Need to Know: January 6, 2022

OFF THE TOP

You might have heard: How news organizations navigate trade-offs around building trust in news (Reuters Institute for the Study of Journalism) 

But did you know: There are countless efforts to increase trust in news, but few have reached beyond existing readers (Poynter)

Despite a growing awareness of the need to rebuild trust in the media, most efforts have failed to reach those who are truly skeptical of the press, writes Rick Edmonds. With so much focus on retaining subscribers and appealing to likely — and paying — audiences, most organizations don’t have “clear incentives for investing in building trust with indifferent, skeptical, or outright hostile parts of the public,” according to Rasmus Kleis Nielsen of the Reuters Institute. In order to broaden the appeal, Nielsen suggest that outlets think like politicians — using one type of outreach aimed at “the base” and another at undecideds. 

+ Related: Restoring trust in journalism requires numerous actions, large and small, from both journalists and organizations (Edelman) 

+ Noted: Longform will no longer recommend nonfiction articles around the web (NiemanLab); Better Government Association, Chicago Reporter and Illinois Latino News join the Solving for Chicago news collaborative (Local Media Association) 

API RESOURCES

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TRY THIS AT HOME

Investing in journalists is a short-term strain for a long-term gain (Poynter) 

As more people are leaving their jobs, executives at news outlets are finding themselves scrounging for candidates for jobs that would have had many applicants a few years ago. Many news outlets can’t afford to give raises to incentivize employees to stay, writes Al Tompkins, but they can invest in helping them learn and grow. Many employees, especially younger workers, value the opportunity to learn on the job, and one poll found that 94% of workers would stay at a job longer if the company invested in professional development. Tompkins also suggests conducting “stay interviews” with employees to avoid having to conduct “exit interviews” with them in the future. 

OFFSHORE

Norway’s Dagbladet builds engaging, responsive design into products (International News Media Association) 

Dagbladet, an Oslo-based tabloid, was the first Norwegian newspaper to develop a digital edition back in 1995, and editor-in-chief Alexandra Beverfjord says the paper continues to innovate with an audience-first mindset. The paper’s mobile front page prioritizes contrasting colors, asymmetry and moving text, rather than staid, static sites that mimic print. “At Dagbladet, we are not concerned that things look nice or fancy,” writes Beverfjord. ”We are committed to creating a design that works for our readers.” Having a dynamic homepage allows the outlet to deliver breaking news with speed, depth and breadth.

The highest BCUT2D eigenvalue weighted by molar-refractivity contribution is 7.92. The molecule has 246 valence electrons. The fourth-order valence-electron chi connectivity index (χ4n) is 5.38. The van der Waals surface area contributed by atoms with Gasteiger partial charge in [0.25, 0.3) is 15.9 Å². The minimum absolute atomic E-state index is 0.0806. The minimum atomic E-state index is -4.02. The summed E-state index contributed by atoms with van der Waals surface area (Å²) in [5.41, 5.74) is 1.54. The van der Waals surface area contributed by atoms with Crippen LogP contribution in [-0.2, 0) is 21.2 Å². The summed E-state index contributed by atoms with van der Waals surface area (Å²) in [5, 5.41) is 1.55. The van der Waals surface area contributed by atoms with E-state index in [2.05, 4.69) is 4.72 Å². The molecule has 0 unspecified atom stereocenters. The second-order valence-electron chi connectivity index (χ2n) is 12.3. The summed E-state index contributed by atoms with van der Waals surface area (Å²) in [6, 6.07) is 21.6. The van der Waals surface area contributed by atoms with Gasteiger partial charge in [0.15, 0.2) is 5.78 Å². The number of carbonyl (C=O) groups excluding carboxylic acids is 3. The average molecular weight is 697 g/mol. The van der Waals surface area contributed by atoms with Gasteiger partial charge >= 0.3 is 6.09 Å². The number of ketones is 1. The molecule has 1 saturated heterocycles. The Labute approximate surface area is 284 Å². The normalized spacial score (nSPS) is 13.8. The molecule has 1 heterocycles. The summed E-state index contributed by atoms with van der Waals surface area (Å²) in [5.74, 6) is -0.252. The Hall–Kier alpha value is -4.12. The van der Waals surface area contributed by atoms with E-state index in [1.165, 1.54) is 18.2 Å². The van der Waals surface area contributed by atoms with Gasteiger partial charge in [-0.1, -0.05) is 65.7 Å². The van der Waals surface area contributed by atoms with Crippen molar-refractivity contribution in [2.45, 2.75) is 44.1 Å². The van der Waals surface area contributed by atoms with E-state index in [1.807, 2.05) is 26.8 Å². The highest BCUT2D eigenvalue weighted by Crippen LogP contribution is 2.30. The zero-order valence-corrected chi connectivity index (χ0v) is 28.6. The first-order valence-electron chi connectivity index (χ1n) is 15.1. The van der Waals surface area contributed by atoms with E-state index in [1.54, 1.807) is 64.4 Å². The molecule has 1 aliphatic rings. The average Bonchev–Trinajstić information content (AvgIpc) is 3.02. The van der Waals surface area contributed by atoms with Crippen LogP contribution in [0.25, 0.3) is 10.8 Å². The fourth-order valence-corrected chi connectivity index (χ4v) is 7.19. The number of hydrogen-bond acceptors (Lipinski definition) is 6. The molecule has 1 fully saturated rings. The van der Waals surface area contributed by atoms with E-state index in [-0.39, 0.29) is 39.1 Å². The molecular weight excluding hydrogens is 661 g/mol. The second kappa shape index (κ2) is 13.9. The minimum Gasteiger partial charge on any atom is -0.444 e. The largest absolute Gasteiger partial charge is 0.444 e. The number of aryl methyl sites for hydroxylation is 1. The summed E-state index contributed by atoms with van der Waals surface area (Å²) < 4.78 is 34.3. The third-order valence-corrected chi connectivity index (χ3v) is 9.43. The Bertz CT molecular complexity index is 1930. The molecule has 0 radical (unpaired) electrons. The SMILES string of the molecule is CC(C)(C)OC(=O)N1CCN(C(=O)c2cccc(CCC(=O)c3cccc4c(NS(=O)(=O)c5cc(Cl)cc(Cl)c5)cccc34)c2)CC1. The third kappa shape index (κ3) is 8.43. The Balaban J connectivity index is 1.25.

OFFBEAT

Election falsehoods surged on podcasts before Capitol riots, researchers find (The New York Times) 

A new study from the Brookings Institute found that about half of the 20 most popular political podcasts released between the 2020 presidential election and the January 6 attack on the Capitol contained election misinformation. The misinformation included claims of software glitches, fake ballots and rigged voting machines, theories which eventually gained credibility in some Republicans circles and led to election audits in several states. The podcasts that contained the most misinformation were Steve Bannon’s War Room, The Rush Limbaugh Show, The Sean Hannity Show and The Glenn Beck Program. “People just have no sense of how bad this problem is on podcasts,” said Valerie Wirtschafter, one of the report’s authors. 

+ Related: Podcasters are letting software pick their ads — it’s already going awry (The Verge) 

UP FOR DEBATE

NPR is losing some of its Black and Latino hosts. Colleagues see a larger crisis. (The Washington Post) 

NPR has made a concerted effort to recruit broadcasters of color in the past few years, but many of them have since left their positions at the network. Hosts Ari Shapiro and Sam Sanders both publicly spoke out about the problem, with Shapiro saying NPR is “hemorrhaging hosts from marginalized backgrounds.” A spokesperson for NPR said the network was losing talent to well-financed competitors like Audible and The New York Times, but others argue that journalists of color, particularly women, struggle to be taken seriously and given creative freedom at the network. 

+ Related: The long road to diversifying PBS (Columbia Journalism Review)  

SHAREABLE

Whetstone, the largest Black-owned food magazine in the U.S., aims to change things in food reporting (NiemanLab) 

Whetstone Magazine, the country’s largest Black-owned food magazine, struggled to get off the ground when it launched in 2017. The magazine struggled to find an audience and raise money from crowdfunding, says founder Stephen Satterfield. But slowly, the magazine found an audience, and has continued to grow to include its own audio studio. Satterfield says that while mainstream outlets “clumsily try to find enlightenment around equity,” audiences are seeking out quality talent from diverse backgrounds in more niche publications like Whetstone.